During my many trips to Iowa to research my forthcoming book, Pig Tales, I lost count of the number of times government officials, university professors, and owners of large hog operations assured me that the state enforced strict manure-management regulations to keep the soupy manure, which is usually applied to fields, out of waterways and wells. “We have to account for every drop,” said one pork producer.
I also cannot count the number of times I was told by environmental activists and managers of municipal water systems that such assurances were a pile of, well, manure.
It’s time to score one for the environmentalists—though it’s not the sort of we-told-you-so moment they wished for.
Late last month a pipe ruptured at a farm in northern Iowa spewing 5,000 gallons of raw manure into the Little Cedar River. When Department of Natural Resources employees arrived at the scene, they found dead fish floating along a half mile of the river downstream from the spill.
At a time when many states were cleaning up their rivers and lakes, the number of impaired waterways in Iowa more than tripled from 159 in 1998 to 630 in 2012–a period of rampant growth of factory hog operations.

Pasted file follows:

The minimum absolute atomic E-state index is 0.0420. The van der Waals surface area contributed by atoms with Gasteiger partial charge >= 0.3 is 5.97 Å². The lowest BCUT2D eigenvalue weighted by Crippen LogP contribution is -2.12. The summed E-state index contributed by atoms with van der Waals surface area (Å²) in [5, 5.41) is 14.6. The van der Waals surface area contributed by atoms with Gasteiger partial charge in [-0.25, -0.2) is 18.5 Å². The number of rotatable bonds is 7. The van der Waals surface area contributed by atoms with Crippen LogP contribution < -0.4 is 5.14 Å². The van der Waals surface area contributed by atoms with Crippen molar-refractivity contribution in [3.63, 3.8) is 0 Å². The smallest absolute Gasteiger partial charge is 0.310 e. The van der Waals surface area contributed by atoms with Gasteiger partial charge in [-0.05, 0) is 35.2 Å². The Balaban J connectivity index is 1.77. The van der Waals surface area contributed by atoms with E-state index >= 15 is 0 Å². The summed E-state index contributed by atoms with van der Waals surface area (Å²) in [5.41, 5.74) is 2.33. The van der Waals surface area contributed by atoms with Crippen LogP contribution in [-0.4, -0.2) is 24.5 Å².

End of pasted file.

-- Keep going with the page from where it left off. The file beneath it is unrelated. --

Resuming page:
The Iowa Department of Natural Resources, seen by activists as a lap dog of agribusiness, responded to the pollution crisis by doing less than nothing—the department actually cut the number of factory farm inspectors from 23 to nine.
In 2007 the Iowa Citizens for Community Improvement, the Iowa branch of the Sierra Club, and Washington, DC-based Environmental Integrity Project threatened to sue to force the Department to enforce The Clean Water Act.
The Department agreed to a series of changes, including reinstating some of the fired inspectors, conducting regular on-site monitoring of large hog farms, and increasing fines and penalties for miscreants.
It sounded great on paper, but as Lori Nelson, a board member of Iowa Citizens for Community Improvement, told me—and last month’s spill demonstrates—words on paper mean nothing.
The one bit of good news to come out of Little Cedar spill is that the pollution was prevented from spreading farther and faster because the current was slowed by dams across the river built by beavers. If only the Department of Natural Resources approached its mandate as eagerly.